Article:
Braindating and the modern conference-goer

C2 Montreal.

C2 Montreal.

For some conference goers, there is nothing more stressful than the idea of networking. Many would rather pull out their smart phones and check their emails than taking the risk of approaching a stranger to introduce themselves or get stuck in the wrong conversation. However, when asked, many people cite networking as their number one reason for coming to conferences, so avoiding networking is not the solution.

Sometimes it just takes something or someone (or both) to facilitate a connection. This is what Christine Renaud, founder and CEO of E-180, the social business that powers C2 Montréal’s braindates, refers to as “engineering serendipity”.

“When good connections are made, there is no better feeling,” Christine explained. “Braindates remove the barriers to networking and help people get to the meaningful conversations right away. We are in the business of connecting human beings for collaborative learning and meaningful conversations.”

One of the biggest reasons why Harvard Business Review and BizBash both remarked on how C2 Montréal stands out as a great networking event is largely due to braindates. Yes, more and more conferences are offering social apps to their participants, but braindates go far beyond an app.

Although it is enabled by innovative technology, the magic happens in person. On site, you’ll even find trained matchmakers to help connect you with the right person. This customized process takes away all of the guesswork on who you’re meeting with, and why.

Here’s how it works:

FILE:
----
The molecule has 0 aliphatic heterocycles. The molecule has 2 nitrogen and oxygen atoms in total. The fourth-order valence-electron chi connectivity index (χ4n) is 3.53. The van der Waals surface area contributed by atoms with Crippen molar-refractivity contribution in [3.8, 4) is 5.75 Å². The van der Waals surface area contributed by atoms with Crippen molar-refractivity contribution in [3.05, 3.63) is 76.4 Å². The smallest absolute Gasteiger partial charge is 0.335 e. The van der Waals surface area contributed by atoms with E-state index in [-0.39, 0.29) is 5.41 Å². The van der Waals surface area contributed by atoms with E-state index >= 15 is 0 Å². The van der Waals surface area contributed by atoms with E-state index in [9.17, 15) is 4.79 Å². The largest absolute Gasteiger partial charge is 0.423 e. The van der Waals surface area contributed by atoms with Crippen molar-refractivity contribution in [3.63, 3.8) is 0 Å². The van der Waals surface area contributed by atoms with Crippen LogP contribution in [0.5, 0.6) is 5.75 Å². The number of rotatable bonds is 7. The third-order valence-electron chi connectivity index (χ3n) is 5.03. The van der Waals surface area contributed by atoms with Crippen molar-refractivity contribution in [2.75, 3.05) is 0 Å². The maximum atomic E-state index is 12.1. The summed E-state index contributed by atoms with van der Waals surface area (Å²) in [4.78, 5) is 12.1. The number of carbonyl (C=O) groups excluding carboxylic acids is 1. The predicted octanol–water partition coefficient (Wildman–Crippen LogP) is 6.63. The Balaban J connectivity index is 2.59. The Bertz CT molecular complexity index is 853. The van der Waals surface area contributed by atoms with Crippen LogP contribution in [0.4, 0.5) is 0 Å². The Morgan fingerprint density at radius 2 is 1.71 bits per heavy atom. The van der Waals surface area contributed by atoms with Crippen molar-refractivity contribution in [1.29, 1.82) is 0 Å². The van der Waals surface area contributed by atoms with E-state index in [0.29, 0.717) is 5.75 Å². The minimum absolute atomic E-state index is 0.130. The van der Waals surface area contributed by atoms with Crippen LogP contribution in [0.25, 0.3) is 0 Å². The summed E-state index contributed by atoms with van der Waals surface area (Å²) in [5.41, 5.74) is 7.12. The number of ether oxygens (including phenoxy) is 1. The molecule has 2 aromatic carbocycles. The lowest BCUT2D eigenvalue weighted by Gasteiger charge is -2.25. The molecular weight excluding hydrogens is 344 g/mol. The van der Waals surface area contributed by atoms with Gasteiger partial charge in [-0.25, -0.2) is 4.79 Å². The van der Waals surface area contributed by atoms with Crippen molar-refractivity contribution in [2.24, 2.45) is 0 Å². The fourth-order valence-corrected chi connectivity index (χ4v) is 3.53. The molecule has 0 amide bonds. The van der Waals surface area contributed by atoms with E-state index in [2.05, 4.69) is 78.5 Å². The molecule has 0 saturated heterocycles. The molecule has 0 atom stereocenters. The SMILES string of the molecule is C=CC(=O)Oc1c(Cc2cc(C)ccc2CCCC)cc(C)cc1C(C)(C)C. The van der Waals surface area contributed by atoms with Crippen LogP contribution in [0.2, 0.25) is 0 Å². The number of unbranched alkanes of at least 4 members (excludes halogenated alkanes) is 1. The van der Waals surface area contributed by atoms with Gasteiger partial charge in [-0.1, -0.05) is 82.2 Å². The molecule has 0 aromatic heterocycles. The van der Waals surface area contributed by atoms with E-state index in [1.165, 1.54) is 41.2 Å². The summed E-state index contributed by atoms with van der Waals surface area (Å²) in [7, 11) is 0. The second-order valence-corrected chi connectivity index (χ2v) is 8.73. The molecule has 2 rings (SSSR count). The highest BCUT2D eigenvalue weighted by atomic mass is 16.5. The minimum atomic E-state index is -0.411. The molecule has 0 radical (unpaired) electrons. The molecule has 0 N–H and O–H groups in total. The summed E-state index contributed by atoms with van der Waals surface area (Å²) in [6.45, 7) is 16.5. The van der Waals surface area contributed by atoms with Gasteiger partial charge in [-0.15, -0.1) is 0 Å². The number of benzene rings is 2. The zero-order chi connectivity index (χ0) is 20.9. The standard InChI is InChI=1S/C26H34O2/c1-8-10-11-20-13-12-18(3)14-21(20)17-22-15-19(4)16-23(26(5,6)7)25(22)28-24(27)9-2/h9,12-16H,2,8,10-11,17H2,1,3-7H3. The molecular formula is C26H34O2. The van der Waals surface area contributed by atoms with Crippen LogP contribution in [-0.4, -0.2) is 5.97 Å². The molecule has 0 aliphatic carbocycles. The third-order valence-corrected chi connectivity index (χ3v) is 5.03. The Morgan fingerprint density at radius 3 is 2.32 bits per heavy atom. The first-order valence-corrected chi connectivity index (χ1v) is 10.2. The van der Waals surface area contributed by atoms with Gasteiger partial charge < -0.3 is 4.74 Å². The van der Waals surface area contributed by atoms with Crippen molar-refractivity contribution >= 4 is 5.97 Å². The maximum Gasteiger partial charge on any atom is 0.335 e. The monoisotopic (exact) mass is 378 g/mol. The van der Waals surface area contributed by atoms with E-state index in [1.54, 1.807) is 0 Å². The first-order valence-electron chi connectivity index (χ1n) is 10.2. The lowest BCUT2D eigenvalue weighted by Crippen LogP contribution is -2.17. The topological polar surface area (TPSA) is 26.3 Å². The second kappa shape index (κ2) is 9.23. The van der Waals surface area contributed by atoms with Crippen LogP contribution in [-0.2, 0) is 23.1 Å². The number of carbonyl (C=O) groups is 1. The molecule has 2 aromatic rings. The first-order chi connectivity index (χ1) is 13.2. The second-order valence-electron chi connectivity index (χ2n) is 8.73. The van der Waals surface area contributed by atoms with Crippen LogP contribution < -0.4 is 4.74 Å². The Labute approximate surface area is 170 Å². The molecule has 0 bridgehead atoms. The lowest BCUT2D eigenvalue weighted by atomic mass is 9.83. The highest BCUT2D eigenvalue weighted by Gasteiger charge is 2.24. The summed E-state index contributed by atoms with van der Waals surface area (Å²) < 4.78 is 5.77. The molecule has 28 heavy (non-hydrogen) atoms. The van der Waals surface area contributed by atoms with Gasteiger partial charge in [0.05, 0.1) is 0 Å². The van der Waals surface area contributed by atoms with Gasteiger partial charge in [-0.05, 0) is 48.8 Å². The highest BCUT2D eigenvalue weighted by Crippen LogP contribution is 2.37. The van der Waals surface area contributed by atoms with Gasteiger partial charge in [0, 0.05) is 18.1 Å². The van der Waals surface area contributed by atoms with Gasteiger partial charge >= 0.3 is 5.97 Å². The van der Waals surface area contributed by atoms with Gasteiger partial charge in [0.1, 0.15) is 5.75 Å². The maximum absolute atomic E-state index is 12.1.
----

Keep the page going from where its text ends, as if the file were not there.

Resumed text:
A few weeks before the conference, attendees get an email with a registration link. Once connected, they are encouraged to list the topics they are passionate about, and the subjects they are interested in learning more about.

“In order to get the best experience, we recommend that people start planning their braindates early,” Pierre Noïnski, Director – Participant Services at C2 Montréal, explained while describing the braindating process. “There is just so much going on during C2; those who wait at the last minute may find that other’s participants’ schedules are already full.”

Participants are encouraged to make their offers as granular as possible in order to make the best connection. Offers have included everything from advice on how to set up an experiential marketing campaign in the Bronx for a retail brand, to how to do a handstand.

“It’s not just about business, either,” Christine says, “Braindating represents the whole being. Everyone has something to offer.” She recalls that one of the most popular offers in previous editions was a student offering up reviews of products from a Millennial’s perspective.

After you’ve entered the topics you’re interested in sharing or learning about, you can browse through the other C2 participants to see who you should be scheduling a braindate with – either one-on-one, or (new this year) as a group.

The three-day C2 Montréal schedule is designed so there are plenty of times to book these meetings, which usually run around 30 minutes, but can go as long as the participants would like.

The next steps are simple: at the specified time, show up at the Braindating Lounge, where you will be greeted by a matchmaker who will introduce you to your braindate. You can remain in the lounge, which has plenty of unique meeting spaces (stationary bikes, for example), or you can take your braindate anywhere else you’d like. In previous years, many who left the lounge to meet up chose the Ferris wheel, or the boats on the Canal for a scenic way to sit down and talk.

C2 Montréal has amazing thought leaders and programming, but it’s also well known for an audience filled with impressive and knowledgeable participants. Braindates give you the chance to find the people you should connect with and break the ice by setting up a time to talk. It’s just one of the many unique ways that C2 strives to create the optimal experience for the audience.


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